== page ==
Yes, because money also obeys the law of diminishing marginal benefits.
What does that mean?Well, the theory (which everyone can easily check in reality) is that the more you have, the less valuable a thing has for you.
The example from the textbook is always the man who walks through the desert and finds a drink stand just before thirst.He will of course storm in immediately and will order a glass of water. Even if the landlord asks for 100 € for this, the man will hardly give up the water. Of course, even after this first glass of water, the man is still thirsty and he will order more glasses. But with each additional glass of water, his thirst will be more satisfied. Accordingly, he will no longer accept every price of the landlord. Perhaps the fifth glass of water would be worth 50 € to him, the sixth only 40 €, etc., until the man has drunk so much water at some point that he would not even drink another glass if the landlord gave it to him. This is the decreasing marginal benefits of water.
Transferred to the money, the bill would look like this: the first 1,000 € are absolutely essential for housing, food, clothing.You can’t do without them under any circumstances. With the second 1,000 € you pay your car, meetings with friends, hobbies, the big new TV, brand clothes, the weekend trip to Berlin.Anything that would undoubtedly hurt you if you didn’t have them anymore, but it wouldn’t kill you either. The third €1,000 is for longer holidays, a chic apartment in a central location, a smartphone from the high end category, less have to cook yourself and go out for food more often.You don’t necessarily need these things, but they certainly make a lot more enjoyable. With the fourth 1,000 € you let it crash: Clothes like to be made by the designer, at the end of the day a shampoo with the colleagues in the oyster bar, as a second car a convertible for the weekend, a holiday cottage by the sea.You know yourself that you don’t really need all this, but it just gives you a good feeling.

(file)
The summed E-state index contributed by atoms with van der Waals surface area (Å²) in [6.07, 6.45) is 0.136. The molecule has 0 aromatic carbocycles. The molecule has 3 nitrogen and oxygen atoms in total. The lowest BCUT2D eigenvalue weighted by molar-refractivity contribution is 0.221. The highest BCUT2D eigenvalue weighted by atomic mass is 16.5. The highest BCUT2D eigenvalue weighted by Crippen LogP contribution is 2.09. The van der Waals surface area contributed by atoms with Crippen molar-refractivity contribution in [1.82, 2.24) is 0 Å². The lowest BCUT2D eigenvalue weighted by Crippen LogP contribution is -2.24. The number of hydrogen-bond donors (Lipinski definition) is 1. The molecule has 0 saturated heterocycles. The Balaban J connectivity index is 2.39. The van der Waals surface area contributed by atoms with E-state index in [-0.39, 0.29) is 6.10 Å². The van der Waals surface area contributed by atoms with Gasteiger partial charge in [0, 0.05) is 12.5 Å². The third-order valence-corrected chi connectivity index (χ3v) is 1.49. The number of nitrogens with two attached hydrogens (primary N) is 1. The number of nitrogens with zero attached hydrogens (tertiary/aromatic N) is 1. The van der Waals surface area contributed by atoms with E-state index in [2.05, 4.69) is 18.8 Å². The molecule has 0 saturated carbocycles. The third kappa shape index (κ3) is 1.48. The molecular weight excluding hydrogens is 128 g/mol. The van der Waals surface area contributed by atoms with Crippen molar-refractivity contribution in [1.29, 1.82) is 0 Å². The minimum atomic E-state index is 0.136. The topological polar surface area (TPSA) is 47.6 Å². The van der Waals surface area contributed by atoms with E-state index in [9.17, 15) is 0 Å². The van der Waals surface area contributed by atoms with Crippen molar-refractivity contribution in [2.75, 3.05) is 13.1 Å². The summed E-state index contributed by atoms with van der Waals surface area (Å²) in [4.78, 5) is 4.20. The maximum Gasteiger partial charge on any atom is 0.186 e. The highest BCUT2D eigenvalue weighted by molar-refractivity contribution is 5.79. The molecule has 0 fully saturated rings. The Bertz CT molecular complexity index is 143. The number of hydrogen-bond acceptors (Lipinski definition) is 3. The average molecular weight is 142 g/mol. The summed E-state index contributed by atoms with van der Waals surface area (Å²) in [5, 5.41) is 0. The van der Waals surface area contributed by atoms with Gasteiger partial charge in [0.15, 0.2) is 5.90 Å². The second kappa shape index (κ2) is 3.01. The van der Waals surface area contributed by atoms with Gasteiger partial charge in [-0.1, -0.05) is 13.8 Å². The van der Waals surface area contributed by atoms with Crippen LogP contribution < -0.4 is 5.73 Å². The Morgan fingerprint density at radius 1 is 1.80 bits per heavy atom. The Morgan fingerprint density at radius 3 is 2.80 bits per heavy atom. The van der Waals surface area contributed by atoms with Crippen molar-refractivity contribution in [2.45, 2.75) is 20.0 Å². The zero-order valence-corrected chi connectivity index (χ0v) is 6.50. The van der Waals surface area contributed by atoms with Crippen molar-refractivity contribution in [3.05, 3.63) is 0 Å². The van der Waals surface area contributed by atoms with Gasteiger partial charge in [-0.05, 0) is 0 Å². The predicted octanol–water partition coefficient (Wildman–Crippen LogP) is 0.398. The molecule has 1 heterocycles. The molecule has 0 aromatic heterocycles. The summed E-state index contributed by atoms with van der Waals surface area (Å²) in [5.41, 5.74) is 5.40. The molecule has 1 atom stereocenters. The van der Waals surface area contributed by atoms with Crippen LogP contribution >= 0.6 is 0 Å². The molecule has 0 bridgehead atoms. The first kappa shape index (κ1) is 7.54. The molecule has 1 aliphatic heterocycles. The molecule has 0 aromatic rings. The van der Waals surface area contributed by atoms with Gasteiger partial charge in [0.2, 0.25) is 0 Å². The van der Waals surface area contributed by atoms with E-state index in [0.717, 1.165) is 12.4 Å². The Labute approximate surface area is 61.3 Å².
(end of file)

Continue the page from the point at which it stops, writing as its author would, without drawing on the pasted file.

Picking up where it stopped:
This is the diminishing marginal benefit of money and therefore progressive taxation is also fair: the absolute renunciation of benefits through a tax of, for example, 10%, would be immense for someone who only has the first €1,000, but those who have the full €4,000 would have to only forgo some of the amenities that the last 1,000 € bring him.
That is why it is fair to tax people on higher incomes higher, because it is fair for everyone to make a similar ‘benefit sacrifice’ for the community.
P.S.: The figures given are of course only for illustrative purposes, I understand that few people with a net income of €4,000 spend their days drinking shampoo and sitting in the sun in prada dresses and waiting for them to Ferrari is taken out of the washing machine.;)